Declaration of Taking
40 USC § 3114
The federal government uses a “quick take” procedure that originated during the Great Depression. Upon filing the Declaration of Taking and depositing “estimated compensation” with the court, the land title passes to the government.

Relocation Assistance and Real Property Acquisition Policies Act of 1970 (Uniform Act)
This act requires government to negotiate with owners before seizing land, but there is an exception that allows agencies to bypass the law so long as it would “not reduce any assistance or protection provided to an owner.” For purposes of the 2007 fence project and the border wall, the federal government waived the Uniform Act.

Eminent Domain Procedure
Fed. R. Civ. P. 71.1
Commenced by filing of complaint, which includes the authority for the taking, the uses for which the property is to be taken, a description of the property, the interests to be acquired and a designation of each defendant who has been joined as owner or owner of an interest in the property. After being served, defendants have 21 days to answer with all objections and defenses. All objections and defenses not stated in the answer are waived.


Preparing for a Federal Taking

Some practical suggestions compiled from people whose land has been in the path of the border wall.

1) Inform Yourself. Don’t reinvent the wheel, but talk to other landowners who have already been impacted by the project. Search the Internet, but only go to original sources.

2) Analyze the Impact. Look long and hard at how the project will impact your property and your operation.

3) Work with State and Federal Officials. Get engaged. Know them. Bring it to a personal level of understanding.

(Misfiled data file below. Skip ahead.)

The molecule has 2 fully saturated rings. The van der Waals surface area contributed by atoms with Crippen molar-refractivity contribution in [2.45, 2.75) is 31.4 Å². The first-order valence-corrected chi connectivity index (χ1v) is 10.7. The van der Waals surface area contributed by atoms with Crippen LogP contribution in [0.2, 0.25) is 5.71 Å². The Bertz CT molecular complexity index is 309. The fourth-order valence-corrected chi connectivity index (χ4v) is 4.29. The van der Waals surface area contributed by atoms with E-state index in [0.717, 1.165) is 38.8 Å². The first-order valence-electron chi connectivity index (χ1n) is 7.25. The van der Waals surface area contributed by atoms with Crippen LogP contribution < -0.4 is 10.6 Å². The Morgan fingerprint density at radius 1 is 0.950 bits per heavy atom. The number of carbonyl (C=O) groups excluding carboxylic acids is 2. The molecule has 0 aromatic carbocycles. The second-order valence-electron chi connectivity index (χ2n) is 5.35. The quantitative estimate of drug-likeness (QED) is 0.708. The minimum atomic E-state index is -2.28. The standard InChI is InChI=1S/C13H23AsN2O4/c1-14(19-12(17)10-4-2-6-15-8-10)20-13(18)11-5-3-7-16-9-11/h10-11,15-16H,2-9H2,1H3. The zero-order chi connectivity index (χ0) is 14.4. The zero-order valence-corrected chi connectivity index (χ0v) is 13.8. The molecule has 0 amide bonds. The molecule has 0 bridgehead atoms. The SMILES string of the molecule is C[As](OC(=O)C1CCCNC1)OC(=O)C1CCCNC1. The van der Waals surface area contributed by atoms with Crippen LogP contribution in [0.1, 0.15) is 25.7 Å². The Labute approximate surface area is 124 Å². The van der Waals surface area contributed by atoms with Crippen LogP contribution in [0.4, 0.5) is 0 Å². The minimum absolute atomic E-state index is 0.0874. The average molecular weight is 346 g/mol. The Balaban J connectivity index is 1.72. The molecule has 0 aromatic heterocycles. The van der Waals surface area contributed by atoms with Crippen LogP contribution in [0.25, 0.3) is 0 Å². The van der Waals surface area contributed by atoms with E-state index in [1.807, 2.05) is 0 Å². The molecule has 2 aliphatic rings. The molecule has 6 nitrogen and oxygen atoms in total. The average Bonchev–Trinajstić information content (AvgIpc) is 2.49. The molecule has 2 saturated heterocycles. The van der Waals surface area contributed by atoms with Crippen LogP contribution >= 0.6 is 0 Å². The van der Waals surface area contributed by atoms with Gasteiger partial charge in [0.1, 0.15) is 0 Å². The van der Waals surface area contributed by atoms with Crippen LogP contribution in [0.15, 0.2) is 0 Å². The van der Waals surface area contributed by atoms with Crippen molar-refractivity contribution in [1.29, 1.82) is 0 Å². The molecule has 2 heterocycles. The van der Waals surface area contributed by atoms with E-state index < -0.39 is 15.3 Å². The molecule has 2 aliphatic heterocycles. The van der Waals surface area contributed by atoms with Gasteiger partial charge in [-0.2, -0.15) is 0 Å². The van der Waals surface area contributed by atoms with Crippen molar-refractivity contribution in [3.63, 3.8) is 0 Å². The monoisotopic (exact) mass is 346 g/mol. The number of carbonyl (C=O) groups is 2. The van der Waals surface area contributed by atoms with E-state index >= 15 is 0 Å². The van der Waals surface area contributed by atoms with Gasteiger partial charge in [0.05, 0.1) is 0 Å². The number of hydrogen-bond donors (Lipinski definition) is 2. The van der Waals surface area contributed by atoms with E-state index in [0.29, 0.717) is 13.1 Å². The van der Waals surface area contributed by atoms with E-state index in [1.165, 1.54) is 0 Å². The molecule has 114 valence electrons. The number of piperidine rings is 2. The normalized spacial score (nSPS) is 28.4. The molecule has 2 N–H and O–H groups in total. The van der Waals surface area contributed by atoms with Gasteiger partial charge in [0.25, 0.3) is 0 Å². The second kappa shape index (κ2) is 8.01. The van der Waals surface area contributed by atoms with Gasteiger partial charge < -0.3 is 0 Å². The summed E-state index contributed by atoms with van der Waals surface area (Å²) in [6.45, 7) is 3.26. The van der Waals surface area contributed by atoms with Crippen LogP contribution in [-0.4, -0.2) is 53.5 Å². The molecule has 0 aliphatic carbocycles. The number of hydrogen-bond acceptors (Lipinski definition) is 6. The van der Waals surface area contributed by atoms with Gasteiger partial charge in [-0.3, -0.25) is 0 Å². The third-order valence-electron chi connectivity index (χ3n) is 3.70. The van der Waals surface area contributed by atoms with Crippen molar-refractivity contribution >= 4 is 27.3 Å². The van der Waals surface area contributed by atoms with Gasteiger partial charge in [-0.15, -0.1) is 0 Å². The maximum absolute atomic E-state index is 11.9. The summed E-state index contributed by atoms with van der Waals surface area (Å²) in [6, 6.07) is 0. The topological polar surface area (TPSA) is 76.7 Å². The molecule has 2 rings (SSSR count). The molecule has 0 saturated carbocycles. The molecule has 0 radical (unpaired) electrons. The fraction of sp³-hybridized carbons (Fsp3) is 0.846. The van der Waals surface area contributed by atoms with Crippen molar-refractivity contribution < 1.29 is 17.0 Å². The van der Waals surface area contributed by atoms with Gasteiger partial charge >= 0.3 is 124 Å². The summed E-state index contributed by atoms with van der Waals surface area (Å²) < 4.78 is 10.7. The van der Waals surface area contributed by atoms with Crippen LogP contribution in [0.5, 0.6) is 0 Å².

4) Arrange Legal Representation. The issue is complicated. The government is represented by lawyers intent on pushing the project through on a tight timeline. Expertise is important.

5) Network with Other Affected Landowners. Power exists in numbers, information sharing and cooperation. Because of the speed and compartmentalization of this project, it is difficult to work together.

6) Join an Association. Again, power exists in numbers. Industry groups such as the Texas Wildlife Association, Texas & Southwestern Cattle Raisers and Texas Farm Bureau represent the interests of landowners at the state and federal levels on issues such as eminent domain and private property rights.


With more than 27 years of experience, Jim Bradbury maintains offices in Fort Worth and Austin. His practice specializes in eminent domain, environmental and water law. Bradbury also serves as Adjunct Professor at the Texas A&M University School of Law.

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  • Lorie A. Woodward has worked as a writer and public relations practitioner exploring the intersection of agriculture, natural resources and public policy for almost 30 years. Her career, which has included stints in the public and private sector, has taken her across the country and around the world, where she has been enthralled by the people of the land and their stories. She is the president of Woodward Communications and co-owner of The Round Top Register, a regional magazine focused on life in the rolling bluebonnet hills of central Texas where country meets city. Woodward was reared on a ranch near Lexington, Texas, but now makes her home in San Angelo with her two children, Kate and Will.